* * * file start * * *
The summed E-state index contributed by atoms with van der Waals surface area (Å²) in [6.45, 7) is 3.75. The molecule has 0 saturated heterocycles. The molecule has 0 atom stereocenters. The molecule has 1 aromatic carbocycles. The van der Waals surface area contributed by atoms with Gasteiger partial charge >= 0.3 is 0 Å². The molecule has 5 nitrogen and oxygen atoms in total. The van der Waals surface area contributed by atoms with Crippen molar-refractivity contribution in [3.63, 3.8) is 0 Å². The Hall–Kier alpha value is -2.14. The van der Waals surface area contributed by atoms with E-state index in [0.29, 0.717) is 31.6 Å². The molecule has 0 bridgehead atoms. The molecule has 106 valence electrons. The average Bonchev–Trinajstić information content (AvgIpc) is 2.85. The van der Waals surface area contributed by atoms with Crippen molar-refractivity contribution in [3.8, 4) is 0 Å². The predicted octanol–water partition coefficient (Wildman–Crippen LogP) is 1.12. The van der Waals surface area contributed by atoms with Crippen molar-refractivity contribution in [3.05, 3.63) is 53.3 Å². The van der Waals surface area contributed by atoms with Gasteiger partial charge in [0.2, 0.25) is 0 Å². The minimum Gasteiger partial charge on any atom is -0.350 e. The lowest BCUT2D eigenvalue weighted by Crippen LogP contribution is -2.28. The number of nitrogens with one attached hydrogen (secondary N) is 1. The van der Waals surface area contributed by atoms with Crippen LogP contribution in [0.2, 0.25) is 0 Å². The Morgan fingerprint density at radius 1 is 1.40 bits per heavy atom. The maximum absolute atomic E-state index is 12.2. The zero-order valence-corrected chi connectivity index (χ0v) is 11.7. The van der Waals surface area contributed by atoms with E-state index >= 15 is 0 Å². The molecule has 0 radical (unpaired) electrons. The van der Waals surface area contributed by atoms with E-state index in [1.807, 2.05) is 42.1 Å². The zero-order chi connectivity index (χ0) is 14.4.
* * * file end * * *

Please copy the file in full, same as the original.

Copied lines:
The summed E-state index contributed by atoms with van der Waals surface area (Å²) in [6.45, 7) is 3.75. The molecule has 0 saturated heterocycles. The molecule has 0 atom stereocenters. The molecule has 1 aromatic carbocycles. The van der Waals surface area contributed by atoms with Gasteiger partial charge >= 0.3 is 0 Å². The molecule has 5 nitrogen and oxygen atoms in total. The van der Waals surface area contributed by atoms with Crippen molar-refractivity contribution in [3.63, 3.8) is 0 Å². The Hall–Kier alpha value is -2.14. The van der Waals surface area contributed by atoms with E-state index in [0.29, 0.717) is 31.6 Å². The molecule has 0 bridgehead atoms. The molecule has 106 valence electrons. The average Bonchev–Trinajstić information content (AvgIpc) is 2.85. The van der Waals surface area contributed by atoms with Crippen molar-refractivity contribution in [3.8, 4) is 0 Å². The predicted octanol–water partition coefficient (Wildman–Crippen LogP) is 1.12. The van der Waals surface area contributed by atoms with Crippen molar-refractivity contribution in [3.05, 3.63) is 53.3 Å². The van der Waals surface area contributed by atoms with Gasteiger partial charge in [0.2, 0.25) is 0 Å². The minimum Gasteiger partial charge on any atom is -0.350 e. The lowest BCUT2D eigenvalue weighted by Crippen LogP contribution is -2.28. The number of nitrogens with one attached hydrogen (secondary N) is 1. The van der Waals surface area contributed by atoms with Crippen LogP contribution in [0.2, 0.25) is 0 Å². The Morgan fingerprint density at radius 1 is 1.40 bits per heavy atom. The maximum absolute atomic E-state index is 12.2. The zero-order valence-corrected chi connectivity index (χ0v) is 11.7. The van der Waals surface area contributed by atoms with E-state index >= 15 is 0 Å². The molecule has 0 radical (unpaired) electrons. The van der Waals surface area contributed by atoms with E-state index in [1.807, 2.05) is 42.1 Å². The zero-order chi connectivity index (χ0) is 14.4.